The publisher has added an appendix that includes translations of panels where lengthier Japanese text appears. This is fine in itself but with the book at a hefty 840 pages this makes flipping back and forth annoying. However, this is a minor point that does not take away from the enjoyment of the book.
Abandon the Old in Tokyo
Review by David White
This is a dark but compelling compilation of short vignettes done in the gekiga style pioneered by Yoshihiro Tatsumi; although the literal translation of gekiga means "dramatic pictures," "graphic novel" is arguably the best translation.
This work is so compelling that I reread the book almost as soon as I had finished it, feeling that I had missed something on an initial reading. Tatsumi’s stories are set in the urban underbelly of postwar Japan in the late 1960's/early 1970's (and the stories have not dated at all) and view society very much through the eyes of laborers and/or those on the lower rungs of the economic ladder.
The Japan portrayed is a gritty, hungry society on the brink of phenomenal social and economic change, a change that the characters can see and sense but perhaps cannot partake in. The stories also function as a commentary on the tough lives of salarymen, in particular the hellish commutes endured (together with wonderful graphics depicting this, showing that little has changed on that front). The eight stories in this collection are bookended by an introduction by Koji Suzuki and an interview with the author.
The title story, "Abandon the Old in Tokyo," concerns an aging mother who nags her grown son to look after her. But as he recalls that he was basically abandoned as a child and had to fend for himself, his anger increases until he eventually abandons her in a cramped apartment. "Unpaid" is about a man who loses his business and the desperation he gets wrapped up in to try to save his financial situation while losing all sense of dignity.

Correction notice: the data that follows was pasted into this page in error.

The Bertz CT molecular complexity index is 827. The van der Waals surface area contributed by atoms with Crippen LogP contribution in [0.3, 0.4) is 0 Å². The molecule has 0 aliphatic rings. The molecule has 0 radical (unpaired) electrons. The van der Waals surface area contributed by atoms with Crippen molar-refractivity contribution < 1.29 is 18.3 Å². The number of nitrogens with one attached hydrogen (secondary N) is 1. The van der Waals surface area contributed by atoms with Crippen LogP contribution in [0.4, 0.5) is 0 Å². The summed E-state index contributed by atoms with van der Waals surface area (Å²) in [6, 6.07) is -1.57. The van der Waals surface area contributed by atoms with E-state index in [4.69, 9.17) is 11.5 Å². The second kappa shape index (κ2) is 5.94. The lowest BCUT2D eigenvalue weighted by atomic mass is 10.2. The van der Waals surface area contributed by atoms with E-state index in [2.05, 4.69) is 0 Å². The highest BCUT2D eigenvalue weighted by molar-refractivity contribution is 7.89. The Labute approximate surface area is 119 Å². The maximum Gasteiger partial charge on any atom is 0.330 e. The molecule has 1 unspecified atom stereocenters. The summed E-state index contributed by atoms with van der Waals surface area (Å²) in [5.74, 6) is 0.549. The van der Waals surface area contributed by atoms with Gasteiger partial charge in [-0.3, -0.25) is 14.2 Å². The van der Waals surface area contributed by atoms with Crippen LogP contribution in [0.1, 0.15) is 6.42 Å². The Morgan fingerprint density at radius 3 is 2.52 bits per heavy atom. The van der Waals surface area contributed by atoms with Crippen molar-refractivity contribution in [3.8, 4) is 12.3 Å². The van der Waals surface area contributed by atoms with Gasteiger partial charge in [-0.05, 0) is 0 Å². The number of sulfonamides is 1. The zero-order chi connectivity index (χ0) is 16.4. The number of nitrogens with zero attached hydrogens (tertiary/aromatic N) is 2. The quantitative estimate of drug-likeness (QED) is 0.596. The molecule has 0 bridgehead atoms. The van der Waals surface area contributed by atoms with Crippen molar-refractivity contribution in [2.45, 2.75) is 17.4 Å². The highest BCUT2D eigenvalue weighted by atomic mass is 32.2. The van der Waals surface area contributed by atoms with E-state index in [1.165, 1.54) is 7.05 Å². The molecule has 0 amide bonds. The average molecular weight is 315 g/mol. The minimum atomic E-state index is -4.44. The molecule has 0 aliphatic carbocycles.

"The Hole" concerns a woman who has been scarred and wishes to take revenge on men. She sets a trap and a man falls into a hole on the ground, unable to escape. In other words, the stories are grim, gritty, and also show what lengths humans will go to in order to obtain money, and there is the sense that anything new is good, and anything old, whether material or, in this case, an old woman, is useless and unwanted.
This is not a collection of uplifting stories, but each is compelling in its own way, and they make for quick, easy reads. The emphasis is squarely on human nature and its foibles - the people in these stories are equally greedy, weak, miserly, bitter, and most certainly flawed, but a strand of black humor also threads through the stories. Graphic and somewhat brutally frank at times, and certainly aimed at an adult readership, through all the tragedy and absurdity Tatsumi manages to express the brutality, banality, but also (black) humor in everyday life. Readable, amusing, and quite unique.